Treatment of early-onset schizophrenia.
ABSTRACT Treatment of children who develop schizophrenia in childhood and early adolescence presents unique considerations. There has been increasing attention to the importance of early intervention and whether treatment effects may be affected by brain development.
Several recent trials support the use of antipsychotics for treatment of schizophrenia in children and adolescents. Clozapine shows greater efficacy in children and adolescents than it has in adults. A large-scale trial comparing a first-generation antipsychotic (molindone) with newer agents did not find significant differences in treatment response, although the newer antipsychotics were associated with more severe weight gain. Data regarding effects of antipsychotics on brain development in children and young adolescents with schizophrenia are sparse, although one report found no difference between effects of clozapine and olanzapine on cortical thickness.
Although psychosocial interventions are an important adjunctive treatment, antipsychotic medications continue to be the mainstay of treatment. Careful monitoring of metabolic side effects and age-appropriate intervention is particularly important, as children and adolescents appear to be more likely to develop metabolic abnormalities such as pronounced weight gain, which may significantly impact adherence as well as lead to other health issues.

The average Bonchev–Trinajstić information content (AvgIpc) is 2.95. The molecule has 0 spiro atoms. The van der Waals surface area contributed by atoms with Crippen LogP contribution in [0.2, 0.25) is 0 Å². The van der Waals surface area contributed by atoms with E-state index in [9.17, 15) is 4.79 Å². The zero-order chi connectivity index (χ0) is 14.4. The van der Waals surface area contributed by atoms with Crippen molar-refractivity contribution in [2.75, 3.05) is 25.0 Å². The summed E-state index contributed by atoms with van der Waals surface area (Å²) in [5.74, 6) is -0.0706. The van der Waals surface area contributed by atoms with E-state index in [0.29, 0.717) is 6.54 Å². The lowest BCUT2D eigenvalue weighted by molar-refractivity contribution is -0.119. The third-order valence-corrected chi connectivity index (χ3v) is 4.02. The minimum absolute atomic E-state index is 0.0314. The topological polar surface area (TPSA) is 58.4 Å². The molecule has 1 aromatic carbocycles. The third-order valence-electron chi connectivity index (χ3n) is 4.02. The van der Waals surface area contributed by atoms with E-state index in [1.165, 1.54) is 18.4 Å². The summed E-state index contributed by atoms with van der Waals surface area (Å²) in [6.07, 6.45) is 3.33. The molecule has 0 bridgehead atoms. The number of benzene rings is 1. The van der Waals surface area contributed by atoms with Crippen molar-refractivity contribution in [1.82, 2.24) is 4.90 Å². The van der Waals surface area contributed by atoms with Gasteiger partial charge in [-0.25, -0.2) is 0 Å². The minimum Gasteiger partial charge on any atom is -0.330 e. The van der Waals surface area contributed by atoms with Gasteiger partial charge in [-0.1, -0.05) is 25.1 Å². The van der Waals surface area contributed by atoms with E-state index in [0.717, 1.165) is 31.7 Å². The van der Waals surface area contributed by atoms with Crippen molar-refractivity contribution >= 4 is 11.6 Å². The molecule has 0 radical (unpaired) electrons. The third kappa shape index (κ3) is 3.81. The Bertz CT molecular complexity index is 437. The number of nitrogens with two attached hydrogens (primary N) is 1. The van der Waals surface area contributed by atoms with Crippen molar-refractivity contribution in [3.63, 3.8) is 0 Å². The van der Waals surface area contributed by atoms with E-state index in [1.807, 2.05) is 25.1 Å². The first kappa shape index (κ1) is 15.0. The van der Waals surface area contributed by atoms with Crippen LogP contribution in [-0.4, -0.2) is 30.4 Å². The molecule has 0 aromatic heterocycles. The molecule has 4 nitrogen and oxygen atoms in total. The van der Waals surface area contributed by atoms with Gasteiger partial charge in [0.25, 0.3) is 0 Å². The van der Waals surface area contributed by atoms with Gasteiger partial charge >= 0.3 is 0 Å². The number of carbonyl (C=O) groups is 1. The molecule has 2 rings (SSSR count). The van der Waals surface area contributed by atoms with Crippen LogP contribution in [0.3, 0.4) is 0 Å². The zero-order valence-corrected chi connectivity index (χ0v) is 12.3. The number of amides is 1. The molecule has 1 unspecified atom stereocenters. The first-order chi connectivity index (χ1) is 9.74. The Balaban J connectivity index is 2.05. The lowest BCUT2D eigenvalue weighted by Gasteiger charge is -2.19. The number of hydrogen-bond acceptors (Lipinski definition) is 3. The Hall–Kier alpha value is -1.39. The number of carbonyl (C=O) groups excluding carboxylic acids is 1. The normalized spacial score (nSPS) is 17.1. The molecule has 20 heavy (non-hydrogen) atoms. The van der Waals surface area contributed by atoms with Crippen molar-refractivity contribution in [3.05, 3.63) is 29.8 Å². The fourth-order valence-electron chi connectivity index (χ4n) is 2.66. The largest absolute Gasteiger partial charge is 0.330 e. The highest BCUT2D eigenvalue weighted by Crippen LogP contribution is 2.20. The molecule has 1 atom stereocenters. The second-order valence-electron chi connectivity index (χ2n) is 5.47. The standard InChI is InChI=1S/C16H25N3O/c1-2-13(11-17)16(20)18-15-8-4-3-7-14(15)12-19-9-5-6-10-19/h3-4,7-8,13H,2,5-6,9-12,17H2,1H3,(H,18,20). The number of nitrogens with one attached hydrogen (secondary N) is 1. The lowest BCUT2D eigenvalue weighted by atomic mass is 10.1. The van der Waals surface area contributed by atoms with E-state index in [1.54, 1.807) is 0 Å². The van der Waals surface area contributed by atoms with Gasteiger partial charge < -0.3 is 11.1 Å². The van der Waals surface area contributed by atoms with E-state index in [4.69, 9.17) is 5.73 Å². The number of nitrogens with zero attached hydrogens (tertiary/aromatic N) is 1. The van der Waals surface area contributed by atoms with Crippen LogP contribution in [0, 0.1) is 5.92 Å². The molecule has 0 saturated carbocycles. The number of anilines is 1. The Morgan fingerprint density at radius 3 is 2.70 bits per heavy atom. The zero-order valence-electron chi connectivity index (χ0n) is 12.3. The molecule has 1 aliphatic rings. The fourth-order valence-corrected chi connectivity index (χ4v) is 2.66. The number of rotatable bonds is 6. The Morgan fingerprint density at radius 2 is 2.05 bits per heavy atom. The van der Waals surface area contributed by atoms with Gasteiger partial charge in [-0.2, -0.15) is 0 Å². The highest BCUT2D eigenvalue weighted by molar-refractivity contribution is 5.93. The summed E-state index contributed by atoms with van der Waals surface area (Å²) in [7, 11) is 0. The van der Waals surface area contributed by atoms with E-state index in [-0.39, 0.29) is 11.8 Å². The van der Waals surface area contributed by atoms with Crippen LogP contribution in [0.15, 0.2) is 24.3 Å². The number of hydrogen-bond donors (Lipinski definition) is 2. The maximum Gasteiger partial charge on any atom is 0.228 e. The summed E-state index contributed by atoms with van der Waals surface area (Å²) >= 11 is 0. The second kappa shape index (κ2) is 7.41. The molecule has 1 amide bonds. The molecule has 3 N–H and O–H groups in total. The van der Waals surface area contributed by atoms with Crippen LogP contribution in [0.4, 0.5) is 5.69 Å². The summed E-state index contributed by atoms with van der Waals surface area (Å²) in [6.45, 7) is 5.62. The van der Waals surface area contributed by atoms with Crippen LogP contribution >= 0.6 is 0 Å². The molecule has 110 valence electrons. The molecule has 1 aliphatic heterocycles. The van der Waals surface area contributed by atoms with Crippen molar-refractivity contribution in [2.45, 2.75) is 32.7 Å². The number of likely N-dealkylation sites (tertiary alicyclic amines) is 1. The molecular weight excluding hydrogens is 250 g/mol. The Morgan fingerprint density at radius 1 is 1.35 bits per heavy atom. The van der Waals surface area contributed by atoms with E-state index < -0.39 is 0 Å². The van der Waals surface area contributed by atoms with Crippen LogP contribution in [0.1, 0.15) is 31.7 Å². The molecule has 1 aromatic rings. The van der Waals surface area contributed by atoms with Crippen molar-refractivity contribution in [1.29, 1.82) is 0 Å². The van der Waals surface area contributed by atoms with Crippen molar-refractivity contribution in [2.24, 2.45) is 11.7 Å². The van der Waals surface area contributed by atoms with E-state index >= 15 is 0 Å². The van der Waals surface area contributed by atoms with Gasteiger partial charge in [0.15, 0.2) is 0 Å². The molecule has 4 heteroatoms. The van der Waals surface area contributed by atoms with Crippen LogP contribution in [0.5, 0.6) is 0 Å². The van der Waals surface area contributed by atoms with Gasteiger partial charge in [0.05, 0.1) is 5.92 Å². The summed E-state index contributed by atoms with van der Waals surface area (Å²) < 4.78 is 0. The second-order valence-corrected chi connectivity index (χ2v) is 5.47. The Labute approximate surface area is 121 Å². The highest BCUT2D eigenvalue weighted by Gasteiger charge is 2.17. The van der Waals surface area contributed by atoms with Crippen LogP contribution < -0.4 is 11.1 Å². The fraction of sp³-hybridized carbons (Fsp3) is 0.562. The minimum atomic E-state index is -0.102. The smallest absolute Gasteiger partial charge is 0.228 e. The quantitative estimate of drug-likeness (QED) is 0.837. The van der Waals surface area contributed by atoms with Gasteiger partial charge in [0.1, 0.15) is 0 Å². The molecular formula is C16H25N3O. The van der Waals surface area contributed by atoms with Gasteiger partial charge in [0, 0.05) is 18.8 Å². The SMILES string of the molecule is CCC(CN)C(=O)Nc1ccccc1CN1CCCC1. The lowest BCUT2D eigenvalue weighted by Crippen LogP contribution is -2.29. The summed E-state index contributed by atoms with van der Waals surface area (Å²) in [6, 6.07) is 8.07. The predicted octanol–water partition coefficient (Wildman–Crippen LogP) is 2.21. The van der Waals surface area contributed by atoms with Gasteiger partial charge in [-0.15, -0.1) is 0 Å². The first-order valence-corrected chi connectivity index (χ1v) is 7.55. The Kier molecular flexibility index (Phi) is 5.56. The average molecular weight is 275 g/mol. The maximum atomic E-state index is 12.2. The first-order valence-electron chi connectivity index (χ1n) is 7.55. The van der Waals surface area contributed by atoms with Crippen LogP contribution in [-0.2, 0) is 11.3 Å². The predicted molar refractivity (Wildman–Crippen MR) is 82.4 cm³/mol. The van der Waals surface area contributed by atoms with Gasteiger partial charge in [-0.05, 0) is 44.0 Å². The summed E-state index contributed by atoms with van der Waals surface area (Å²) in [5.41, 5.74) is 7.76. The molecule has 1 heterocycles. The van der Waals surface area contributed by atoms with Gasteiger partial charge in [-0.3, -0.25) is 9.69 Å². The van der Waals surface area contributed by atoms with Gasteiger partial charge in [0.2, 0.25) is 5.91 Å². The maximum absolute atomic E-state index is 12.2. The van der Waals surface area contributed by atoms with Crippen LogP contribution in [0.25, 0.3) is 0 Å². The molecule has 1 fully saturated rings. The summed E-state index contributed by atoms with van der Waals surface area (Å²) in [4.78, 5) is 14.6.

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ABSTRACT: Studies report contrasting results regarding the efficacy and safety of pharmacological, psychological, and combined interventions in psychosis and schizophrenia in children, adolescents and young adults. Systematic review and meta-analysis. Embase, Medline, PreMedline, PsycINFO, and CENTRAL were searched to July 2013 without restriction to publication status. Randomised trials comparing any pharmacological, psychological, or combined intervention for psychosis and schizophrenia in children, adolescents and young adults were included. Studies were assessed for bias, and GRADE criteria were used to describe the quality of the results. Twenty-seven trials including 3067 participants were identified. Meta-analyses were performed for 12 comparisons: symptoms, relapse, global state, psychosocial functioning, depression, weight and discontinuation. Low quality evidence demonstrated that antipsychotics have small beneficial effects on psychotic symptoms (SMD = -0.42, 95% CI -0.58 to -0.26), and a medium adverse effect on weight gain (WMD = 1.61, 95% CI 0.61 to 2.60) and discontinuation due to side effects (RR = 2.44, 95% CI, 1.12 to 5.31). There were no trials of psychological treatments in under-18 year olds. There was no evidence of an effect of psychological interventions on psychotic symptoms in an acute episode, or relapse rate, but low quality evidence of a large effect for family plus individual CBT on the number of days to relapse (WMD = 32.25, 95% CI -36.52 to -27.98). For children, adolescents and young adults, the balance of risk and benefit of antipsychotics appears less favourable than in adults. Research is needed to establish the potential for psychological treatments, alone and in combination with antipsychotics, in this population.PLoS ONE 01/2015; 10(2):e0117166. · 3.53 Impact Factor